Tuesday, November 15, 2005


We learned this week that, in 1985, Judge Alito stated clearly his views on two crucial issues. He described himself, when he was applying for a promotion in the Reagan administration, as a thoroughgoing conservative "particularly proud" of contributing to cases arguing "that racial and ethnic quotas should not be allowed and that the Constitution does not protect a right to an abortion."

I'm sure that he will try to pass this off as just job-seeking puffery, but this is more than that. He is stating his views on what the constitution does and does not do. In other words, this is his view of the law and he certainly cannot be expected to rule differently in any specific case. And nothing in his judicial opinions indicates otherwise.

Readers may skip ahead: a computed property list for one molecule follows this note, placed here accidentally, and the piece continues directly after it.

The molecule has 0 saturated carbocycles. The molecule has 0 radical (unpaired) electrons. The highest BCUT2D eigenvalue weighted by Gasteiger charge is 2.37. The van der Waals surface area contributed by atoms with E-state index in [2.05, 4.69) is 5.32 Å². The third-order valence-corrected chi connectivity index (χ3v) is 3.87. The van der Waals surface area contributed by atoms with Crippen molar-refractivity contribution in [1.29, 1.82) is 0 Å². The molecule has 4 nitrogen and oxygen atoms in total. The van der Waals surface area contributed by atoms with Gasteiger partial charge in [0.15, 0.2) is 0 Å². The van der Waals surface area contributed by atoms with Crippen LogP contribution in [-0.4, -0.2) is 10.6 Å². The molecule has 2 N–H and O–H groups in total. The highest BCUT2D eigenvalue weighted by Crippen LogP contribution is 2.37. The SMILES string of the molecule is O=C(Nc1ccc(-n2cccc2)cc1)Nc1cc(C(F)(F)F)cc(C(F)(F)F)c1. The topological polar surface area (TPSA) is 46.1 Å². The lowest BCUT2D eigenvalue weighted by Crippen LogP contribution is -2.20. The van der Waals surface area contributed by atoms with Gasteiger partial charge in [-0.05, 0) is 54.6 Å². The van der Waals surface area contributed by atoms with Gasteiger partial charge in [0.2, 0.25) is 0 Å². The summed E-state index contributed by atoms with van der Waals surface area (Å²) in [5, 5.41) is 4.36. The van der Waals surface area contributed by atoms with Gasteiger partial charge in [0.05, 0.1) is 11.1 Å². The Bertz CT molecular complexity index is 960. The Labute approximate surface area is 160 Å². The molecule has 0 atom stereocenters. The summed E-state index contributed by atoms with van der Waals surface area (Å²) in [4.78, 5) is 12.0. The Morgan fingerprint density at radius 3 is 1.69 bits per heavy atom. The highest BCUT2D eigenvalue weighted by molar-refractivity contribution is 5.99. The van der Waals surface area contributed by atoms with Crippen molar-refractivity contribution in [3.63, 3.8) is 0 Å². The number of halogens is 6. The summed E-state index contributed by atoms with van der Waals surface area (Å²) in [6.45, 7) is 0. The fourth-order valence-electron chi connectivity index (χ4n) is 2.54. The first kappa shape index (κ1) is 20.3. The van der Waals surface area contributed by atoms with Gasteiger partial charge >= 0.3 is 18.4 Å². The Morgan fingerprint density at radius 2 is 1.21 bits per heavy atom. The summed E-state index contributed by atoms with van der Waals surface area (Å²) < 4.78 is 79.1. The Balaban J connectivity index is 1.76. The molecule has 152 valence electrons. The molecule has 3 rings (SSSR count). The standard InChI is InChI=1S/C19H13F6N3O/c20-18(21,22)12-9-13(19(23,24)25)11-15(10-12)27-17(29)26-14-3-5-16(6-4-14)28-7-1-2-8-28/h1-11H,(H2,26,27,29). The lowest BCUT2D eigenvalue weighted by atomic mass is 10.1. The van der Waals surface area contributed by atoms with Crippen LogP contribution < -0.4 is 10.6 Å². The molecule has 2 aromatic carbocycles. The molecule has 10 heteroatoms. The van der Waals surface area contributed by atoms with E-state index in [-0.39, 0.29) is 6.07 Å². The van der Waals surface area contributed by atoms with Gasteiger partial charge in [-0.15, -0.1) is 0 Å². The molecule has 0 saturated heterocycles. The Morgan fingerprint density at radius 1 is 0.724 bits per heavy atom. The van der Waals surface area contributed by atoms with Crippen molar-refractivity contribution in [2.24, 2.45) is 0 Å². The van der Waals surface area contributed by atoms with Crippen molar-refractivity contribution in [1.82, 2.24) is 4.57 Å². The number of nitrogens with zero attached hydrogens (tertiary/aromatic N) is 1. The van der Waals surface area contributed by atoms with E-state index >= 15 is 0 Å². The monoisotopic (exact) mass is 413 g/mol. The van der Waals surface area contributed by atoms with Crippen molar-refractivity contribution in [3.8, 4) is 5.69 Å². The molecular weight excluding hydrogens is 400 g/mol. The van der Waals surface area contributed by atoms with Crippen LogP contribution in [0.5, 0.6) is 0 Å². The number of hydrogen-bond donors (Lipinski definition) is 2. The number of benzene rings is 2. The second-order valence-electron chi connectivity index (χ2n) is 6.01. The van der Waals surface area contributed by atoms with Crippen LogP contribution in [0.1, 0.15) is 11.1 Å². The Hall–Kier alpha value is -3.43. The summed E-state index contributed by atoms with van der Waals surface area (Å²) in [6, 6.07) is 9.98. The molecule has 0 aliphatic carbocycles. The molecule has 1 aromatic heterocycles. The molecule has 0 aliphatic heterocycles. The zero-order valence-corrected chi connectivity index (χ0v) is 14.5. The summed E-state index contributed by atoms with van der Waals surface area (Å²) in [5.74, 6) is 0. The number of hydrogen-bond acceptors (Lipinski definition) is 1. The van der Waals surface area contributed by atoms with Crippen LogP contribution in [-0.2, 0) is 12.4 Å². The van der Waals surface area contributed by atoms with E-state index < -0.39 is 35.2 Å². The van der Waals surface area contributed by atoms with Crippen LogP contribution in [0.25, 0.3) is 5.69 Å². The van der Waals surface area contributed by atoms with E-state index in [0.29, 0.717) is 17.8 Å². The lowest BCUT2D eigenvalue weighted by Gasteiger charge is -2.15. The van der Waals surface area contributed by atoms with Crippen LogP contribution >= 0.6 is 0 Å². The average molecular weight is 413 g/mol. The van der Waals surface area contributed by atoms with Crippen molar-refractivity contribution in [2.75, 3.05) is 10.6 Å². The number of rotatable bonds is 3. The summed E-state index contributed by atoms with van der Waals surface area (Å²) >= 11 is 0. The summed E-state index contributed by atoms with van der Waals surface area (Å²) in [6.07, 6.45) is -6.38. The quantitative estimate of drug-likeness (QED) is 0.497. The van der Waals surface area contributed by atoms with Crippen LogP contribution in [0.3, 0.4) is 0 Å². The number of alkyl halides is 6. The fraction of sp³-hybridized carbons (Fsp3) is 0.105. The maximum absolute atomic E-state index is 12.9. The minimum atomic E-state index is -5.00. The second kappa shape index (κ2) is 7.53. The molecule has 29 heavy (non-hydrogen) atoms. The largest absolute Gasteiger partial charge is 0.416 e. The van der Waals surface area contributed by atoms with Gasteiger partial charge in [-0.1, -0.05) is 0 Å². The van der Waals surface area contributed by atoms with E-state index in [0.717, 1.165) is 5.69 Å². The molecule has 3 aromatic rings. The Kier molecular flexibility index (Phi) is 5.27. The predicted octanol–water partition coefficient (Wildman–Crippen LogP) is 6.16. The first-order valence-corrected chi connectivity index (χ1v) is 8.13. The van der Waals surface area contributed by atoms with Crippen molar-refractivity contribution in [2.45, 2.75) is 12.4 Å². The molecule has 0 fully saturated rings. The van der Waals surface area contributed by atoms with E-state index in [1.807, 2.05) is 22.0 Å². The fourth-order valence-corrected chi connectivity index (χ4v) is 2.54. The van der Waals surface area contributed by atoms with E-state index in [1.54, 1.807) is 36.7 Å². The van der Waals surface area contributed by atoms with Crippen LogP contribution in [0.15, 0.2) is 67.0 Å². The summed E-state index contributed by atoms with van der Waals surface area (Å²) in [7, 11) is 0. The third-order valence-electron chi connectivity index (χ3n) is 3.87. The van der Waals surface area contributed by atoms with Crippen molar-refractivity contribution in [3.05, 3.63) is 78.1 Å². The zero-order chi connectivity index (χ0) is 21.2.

In an abortion case that did come before him, Judge Alito issued a dissenting opinion that is indeed troubling. He voted to uphold a Pennsylvanial law requiring a wife to notify her husband before getting an abortion. Beyond the burdens and difficulties such a law would present, perhaps invoking quarrels, perhaps location problems with an absent or distant husband, there would be an affront to a woman's right to deal with her health issues. Should there be a law requiring notification of a vasectomy,
or an infection?

And take an extreme case, rare but not unheard of. A husband is away for 4 months or more, maybe a job in Africa or prolonged military service. If the wife becomes pregnant and wishes an abortion, Judge Alito would require disclosure to the husband - a form of self- incrimination.

How much should a government intrude into our personal lives? Do we want a Supreme Court Justice who thinks this interference is OK?